Government ready to defend Edca-A A +A
Tuesday, May 27, 2014
MANILA -- The Aquino administration expressed readiness on Monday to defend the constitutionality of the Enhanced Defense Cooperation Agreement (Edca) with the United States following a petition by two former senators questioning its legality before the Supreme Court (SC).
"We are prepared to defend the constitutionality of the agreement," said presidential spokesperson Edwin Lacierda in a regular press briefing in Malacañang.
He recalled that when the government was still negotiating the defense deal with the US, the head of the Philippine panel was Defense Undersecretary Pio Lorenzo Batino, who is a lawyer.
"The Solicitor General has also been -- is also onboard with respect to the review of the Edca and certainly he would be representing and defending the provisions of the Edca," he added.
Lacierda explained that Edca's provisions are not against the Constitution, especially on matters relating to basing.
"If you remember the focus of the Enhanced Defense Cooperation Agreement is on the access. We are talking about access here," he said.
Defense Secretary Voltaire Gazmin and US Ambassador Philip Goldberg signed Edca on April 28 in time for the state visit here of American President Barack Obama.
The US President himself assured that there would be no return of American bases, which were expelled by the Senate in 1991.
Former senators Rene Saguisag and Wigberto Tanada, two of the so-called "Magnificent 12" that expelled the US bases in the country in 1991, filed a petition before the High Court on Monday seeking to nullify the 10-year defense agreement.
They asked the SC to immediately issue a temporary restraining order (TRO) or writ of preliminary injunction against Edca.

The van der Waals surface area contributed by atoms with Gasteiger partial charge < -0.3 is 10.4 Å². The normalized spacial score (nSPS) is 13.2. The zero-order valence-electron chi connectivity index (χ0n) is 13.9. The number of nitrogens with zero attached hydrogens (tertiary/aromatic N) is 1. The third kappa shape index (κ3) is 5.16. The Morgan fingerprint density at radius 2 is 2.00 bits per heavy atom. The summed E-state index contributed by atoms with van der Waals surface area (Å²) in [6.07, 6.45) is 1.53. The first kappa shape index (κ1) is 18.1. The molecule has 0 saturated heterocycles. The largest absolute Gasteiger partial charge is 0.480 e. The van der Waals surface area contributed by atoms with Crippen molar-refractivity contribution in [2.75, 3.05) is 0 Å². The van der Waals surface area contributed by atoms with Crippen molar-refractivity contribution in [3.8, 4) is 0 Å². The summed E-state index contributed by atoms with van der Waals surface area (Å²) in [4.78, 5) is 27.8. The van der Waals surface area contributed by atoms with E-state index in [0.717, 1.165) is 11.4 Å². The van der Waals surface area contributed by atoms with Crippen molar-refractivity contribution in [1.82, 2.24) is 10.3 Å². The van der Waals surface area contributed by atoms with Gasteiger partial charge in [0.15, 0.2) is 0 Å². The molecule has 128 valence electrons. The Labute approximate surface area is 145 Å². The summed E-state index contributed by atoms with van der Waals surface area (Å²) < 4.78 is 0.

Petitioners claimed that the provisions of Edca were lopsided in favor of the Americans, leaving the Philippines with nothing more than “empty promises of support” in case of a Chinese invasion of Philippine-occupied islands in the West Philippine Sea.
They also said that Edca is a treaty and requires Senate concurrence contrary to Palace's stance that it is an executive agreement.
"It cannot be emphasized enough that the task of ensuring freedom and liberty lies in the legislature as well, which is why the Constitution provides that certain government acts must have its concurrence. To bypass the Senate for whatever reason is a betrayal of the highest order," the petition read.
The agreement violates the ban on nuclear weapons in the country set in place by the 1987 Charter and deprives the SC of its constitutional prerogatives to review its constitutionality, according to their 65-page petition.
Edca allows the US to build structures, store as well as preposition weapons, defense supplies and materiel, station troops, civilian personnel and defense contractors, transit and station vehicles, vessels, and aircraft.
For the petitioners, these terms grant the Americans “carta blanche power to establish and operate de facto military bases anywhere on Philippine soil, minus the cost of paying for one.” (SDR/Virgil Lopez/Sunnex)